• What did you accomplish in the past year? What are you most proud of?
  • What were any other big events? Anything else that was strongly positive that you want to repeat or negative that you would want to avoid.
  • What were your best decisions of the past year?

State 2: Certainty
Identify anything in your life that was once a dream. Think about any goals that you have accomplished, experiences that you made happen, physical objects that you once desired; You are after a state of certainty and confidence.

Read More…

How are you? How do you feel? How do you want to feel? How do you want to be?

14 Jan 12
Daniel Smith
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We are training our son to sleep in his own bed at the moment. Having grown accustomed to having his mother beside him, always ready to sooth him back to sleep, it has been a challenging transition for him. And he isn’t afraid to share that he’s upset, so our whole household has shared the experience of him screaming, crying and begging for his mother.

The first night was hard. It took several hours before he dropped off to sleep, only to awake again around dawn. The second night was also hard, though he more quickly came to understand that he was going to be sleeping in his own bed. The third night? We’ll find out tonight 🙂

My son’s feelings are largely an effect of his experiences. If I throw him up in the air, he’ll laugh. If I feed him some ice cream when he asks for it, he’ll smile. But even at this early age, it’s not a simple cause-effect relationship: If he’s in the ‘wrong mood’ and I throw him up in the air, he’ll still be crying when I catch him, and he won’t always want ice cream.

As we grow older, the relationship between how we feel and our experiences becomes more and more complicated. While one of the common presuppositions of NLP is “the meaning of communication is the response that you get”, if someone is angry with you for making fun at them, telling them that it’s their decision to feel bad or their fault that they are angry with you might not help you very much!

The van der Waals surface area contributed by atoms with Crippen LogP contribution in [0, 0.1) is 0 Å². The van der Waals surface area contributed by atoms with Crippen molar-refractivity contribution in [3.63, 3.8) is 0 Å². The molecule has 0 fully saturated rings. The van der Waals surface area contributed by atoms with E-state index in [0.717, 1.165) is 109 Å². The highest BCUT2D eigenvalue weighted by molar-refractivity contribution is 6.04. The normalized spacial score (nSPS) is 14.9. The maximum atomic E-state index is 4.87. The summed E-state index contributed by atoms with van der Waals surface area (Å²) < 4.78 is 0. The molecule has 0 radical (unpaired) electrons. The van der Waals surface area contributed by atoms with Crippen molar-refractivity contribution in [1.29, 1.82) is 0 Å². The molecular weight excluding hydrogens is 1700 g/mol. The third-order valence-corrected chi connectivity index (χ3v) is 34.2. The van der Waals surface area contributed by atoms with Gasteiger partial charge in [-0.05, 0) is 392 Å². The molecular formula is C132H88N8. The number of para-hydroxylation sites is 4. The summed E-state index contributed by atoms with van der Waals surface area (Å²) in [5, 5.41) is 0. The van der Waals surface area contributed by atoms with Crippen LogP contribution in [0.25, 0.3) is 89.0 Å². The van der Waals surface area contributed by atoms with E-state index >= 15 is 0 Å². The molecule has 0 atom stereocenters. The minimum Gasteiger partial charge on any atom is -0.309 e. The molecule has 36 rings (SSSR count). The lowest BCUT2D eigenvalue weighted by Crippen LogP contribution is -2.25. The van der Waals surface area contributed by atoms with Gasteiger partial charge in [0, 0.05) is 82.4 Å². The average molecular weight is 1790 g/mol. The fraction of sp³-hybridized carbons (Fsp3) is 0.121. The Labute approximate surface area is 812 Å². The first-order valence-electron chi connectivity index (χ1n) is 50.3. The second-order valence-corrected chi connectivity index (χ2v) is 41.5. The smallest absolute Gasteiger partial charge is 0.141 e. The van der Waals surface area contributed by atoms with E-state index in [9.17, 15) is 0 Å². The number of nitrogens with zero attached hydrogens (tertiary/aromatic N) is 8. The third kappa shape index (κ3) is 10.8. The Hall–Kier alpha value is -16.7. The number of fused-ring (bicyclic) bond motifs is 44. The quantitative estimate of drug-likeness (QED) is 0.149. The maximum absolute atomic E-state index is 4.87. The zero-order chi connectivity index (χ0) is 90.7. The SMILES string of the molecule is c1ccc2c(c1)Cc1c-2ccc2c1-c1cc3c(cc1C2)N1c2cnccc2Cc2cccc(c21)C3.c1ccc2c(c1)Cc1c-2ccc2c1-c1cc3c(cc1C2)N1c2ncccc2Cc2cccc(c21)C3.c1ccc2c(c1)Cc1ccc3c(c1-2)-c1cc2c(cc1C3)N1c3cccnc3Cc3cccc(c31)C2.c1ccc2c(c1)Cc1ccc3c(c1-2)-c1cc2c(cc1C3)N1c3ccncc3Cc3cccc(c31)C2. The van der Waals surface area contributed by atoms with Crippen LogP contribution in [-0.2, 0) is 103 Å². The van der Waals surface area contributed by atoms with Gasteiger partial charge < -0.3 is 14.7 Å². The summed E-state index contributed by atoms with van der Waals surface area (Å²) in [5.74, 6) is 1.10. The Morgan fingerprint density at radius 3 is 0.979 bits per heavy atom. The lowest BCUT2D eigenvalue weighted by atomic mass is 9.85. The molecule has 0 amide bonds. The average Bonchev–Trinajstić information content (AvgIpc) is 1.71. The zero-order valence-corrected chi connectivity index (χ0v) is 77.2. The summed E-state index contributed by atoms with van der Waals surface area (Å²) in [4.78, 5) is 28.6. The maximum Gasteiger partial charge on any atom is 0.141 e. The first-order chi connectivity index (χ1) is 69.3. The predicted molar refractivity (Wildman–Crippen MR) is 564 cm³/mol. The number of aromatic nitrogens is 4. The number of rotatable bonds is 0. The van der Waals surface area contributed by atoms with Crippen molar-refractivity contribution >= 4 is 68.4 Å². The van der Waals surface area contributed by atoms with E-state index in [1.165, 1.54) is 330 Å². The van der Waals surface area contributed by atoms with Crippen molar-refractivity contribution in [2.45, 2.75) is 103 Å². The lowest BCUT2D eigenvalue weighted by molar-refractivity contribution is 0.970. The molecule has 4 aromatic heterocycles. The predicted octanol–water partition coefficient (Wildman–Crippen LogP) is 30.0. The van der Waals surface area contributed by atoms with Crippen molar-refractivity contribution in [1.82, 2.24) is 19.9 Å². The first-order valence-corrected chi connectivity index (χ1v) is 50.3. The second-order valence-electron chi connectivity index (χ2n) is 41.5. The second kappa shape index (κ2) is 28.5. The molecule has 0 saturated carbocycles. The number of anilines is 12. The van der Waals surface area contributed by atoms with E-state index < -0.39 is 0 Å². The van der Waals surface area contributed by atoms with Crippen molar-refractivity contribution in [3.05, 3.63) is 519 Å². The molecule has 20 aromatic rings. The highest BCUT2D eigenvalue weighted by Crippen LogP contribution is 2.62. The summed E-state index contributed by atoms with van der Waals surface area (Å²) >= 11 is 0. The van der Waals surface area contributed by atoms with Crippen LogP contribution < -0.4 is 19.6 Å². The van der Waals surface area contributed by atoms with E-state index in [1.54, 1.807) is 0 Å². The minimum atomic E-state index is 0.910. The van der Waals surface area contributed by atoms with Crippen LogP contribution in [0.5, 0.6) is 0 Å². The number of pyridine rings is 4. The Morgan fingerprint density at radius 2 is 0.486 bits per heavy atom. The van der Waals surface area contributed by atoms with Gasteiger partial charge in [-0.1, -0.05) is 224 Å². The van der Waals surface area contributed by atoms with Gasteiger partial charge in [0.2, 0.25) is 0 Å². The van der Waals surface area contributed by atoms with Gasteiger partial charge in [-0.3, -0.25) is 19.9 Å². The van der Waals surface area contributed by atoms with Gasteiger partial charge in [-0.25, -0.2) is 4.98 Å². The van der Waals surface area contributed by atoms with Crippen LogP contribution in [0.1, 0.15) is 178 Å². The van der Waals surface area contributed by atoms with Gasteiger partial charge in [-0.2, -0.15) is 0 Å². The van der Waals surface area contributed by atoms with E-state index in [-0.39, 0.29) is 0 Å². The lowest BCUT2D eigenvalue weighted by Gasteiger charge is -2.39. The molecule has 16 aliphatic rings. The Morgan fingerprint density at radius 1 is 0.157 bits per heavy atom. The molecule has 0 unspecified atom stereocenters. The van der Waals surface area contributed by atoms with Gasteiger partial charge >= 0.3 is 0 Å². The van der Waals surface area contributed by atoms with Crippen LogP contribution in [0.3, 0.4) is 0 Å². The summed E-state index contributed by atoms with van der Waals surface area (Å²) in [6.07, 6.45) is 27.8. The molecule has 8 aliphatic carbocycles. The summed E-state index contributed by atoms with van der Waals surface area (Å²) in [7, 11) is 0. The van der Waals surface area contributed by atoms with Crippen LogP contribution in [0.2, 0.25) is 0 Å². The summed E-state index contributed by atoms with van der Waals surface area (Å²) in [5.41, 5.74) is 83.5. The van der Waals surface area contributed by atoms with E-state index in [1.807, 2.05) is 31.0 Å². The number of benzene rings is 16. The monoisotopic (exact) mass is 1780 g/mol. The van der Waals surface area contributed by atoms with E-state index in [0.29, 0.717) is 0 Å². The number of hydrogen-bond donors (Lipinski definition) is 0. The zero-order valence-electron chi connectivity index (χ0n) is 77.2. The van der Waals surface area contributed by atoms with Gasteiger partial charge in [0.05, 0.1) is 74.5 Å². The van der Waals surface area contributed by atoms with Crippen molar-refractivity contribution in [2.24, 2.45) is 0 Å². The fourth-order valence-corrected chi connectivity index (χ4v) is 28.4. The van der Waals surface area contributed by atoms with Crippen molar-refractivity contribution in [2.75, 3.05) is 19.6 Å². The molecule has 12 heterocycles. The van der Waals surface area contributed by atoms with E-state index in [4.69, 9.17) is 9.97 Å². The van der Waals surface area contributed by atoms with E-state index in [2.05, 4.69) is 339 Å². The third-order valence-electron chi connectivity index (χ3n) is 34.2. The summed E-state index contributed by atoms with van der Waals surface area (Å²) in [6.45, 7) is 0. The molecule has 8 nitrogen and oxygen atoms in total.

But you do have a lot of choice about how you feel, don’t you?

And if you want to change how you feel, you can, can’t you? I love playing music to ‘manipulate my state’ – there are some songs that I can listen to that will transform how I feel in just moments. Smells are powerful triggers too, as are seeing people or even just remembering something.

In NLPese, we talk about anchoring: Triggers that are used to access particular states. These triggers – these anchors – can take many forms, go across sensory systems, and powerfully affect our subjective experiences.

If you ask someone, “How satisfied are you with your life?” on a scale of 1 (terrible) to 10 (ideal), you will get a score that is one of the most widely used measure of life satisfaction. Amazingly enough, your mood determines more than 70% of your result!

Most of us aren’t taught how to choose how we feel.

But we can learn.

We can learn to use a negative experience to trigger a resourceful state.

We can learn to harness difficult people and confronting conversations.

We can learn to respond to difficulties and obstacles with tenacity and determination.

We can learn to accept reality rather than fantasizing that things were different.

You can learn to choose how you feel.

 

How you feel profoundly impacts how you live, relate and work. After all, if you can change how you feel, you can transform your state of being. What if you could learn to put yourself into the driver’s seat rather than being a victim of circumstances and outside influences?

Here are a few strategies that can help:

  1. Rhythm: Think about a challenging situation, relationship or context. Maybe someone that you work, or when you are at the gym, or even when you’re trying to sleep. You might notice what sort of rhythm that context seems to have; Or maybe it’s so erratic that it seems to have no rhythm at all! Then create a rhythm – something simple or something complex – that seems to “make sense” for that situation. Even something very simple to start with can make a huge difference. Take on this rhythm, maybe by clapping or even dancing, and maintain this rhythm as you start to think about the challenging context. When you lose the rhythm, just pause and regain the rhythm before going back to the context.